Grassi, P. A., Grassi, P. A., Fenton, J. L., Newton, E. M., Perlner, R. A., Regenscheid, A. R., . . . Theofanos, M. F. (2017). Digital identity guidelines: Authentication and lifecycle management.
Hunt, T. (2017, April 04). Password managers don’t have to be perfect, they just have to be better than not having one. Retrieved November 6, 2018, from https://www.troyhunt.com/password-managers-dont-have-to-be-perfect-they-just-have-to-be-better-than-not-having-one/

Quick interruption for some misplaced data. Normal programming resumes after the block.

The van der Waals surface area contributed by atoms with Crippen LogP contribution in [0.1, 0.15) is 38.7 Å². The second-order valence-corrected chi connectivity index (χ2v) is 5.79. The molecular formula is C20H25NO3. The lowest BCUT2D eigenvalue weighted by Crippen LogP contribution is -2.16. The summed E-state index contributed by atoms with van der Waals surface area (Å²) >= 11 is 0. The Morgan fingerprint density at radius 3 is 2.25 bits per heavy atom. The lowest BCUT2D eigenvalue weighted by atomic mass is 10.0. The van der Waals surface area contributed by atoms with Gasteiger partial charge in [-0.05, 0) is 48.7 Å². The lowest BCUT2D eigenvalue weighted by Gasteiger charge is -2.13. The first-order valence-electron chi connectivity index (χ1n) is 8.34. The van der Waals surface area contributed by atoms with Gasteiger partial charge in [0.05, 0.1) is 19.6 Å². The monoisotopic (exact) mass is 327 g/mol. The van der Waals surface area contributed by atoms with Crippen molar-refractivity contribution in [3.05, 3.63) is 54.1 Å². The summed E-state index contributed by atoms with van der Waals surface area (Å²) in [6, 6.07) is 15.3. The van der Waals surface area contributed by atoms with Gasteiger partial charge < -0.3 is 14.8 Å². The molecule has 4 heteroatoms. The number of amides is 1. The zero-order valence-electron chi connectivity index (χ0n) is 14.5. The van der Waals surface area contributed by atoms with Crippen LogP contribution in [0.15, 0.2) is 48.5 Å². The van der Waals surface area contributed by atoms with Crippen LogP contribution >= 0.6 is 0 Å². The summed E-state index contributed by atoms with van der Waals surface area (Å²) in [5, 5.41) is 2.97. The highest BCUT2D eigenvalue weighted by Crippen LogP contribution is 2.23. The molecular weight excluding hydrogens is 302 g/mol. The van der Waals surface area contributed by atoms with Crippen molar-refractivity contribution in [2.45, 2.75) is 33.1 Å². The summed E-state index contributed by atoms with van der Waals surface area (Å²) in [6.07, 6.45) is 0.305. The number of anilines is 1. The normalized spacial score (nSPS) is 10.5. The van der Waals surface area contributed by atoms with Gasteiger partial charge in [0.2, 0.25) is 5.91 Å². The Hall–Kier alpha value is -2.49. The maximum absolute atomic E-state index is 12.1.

Parkin, S., & Krol, K. (2015). Appropriation of security technologies in the workplace. Experiences of Technology Appropriation: Unanticipated Users, Usage, Circumstances, and Design.
Prepared Testimony of Richard F. Smith before the U.S. House Committee on Energy and Commerce Subcommittee on Digital Commerce and Consumer Protection, (2017) (testimony of Richard F. Smith).
Schneier, B. (2016). Stop Trying to Fix the User. IEEE Security & Privacy, 14(5), 96. doi:10.1109/msp.2016.101
Szuba, T. (1998). Safeguarding your technology: Practical guidelines for electronic education information security. Washington, DC: National Center for Education Statistics.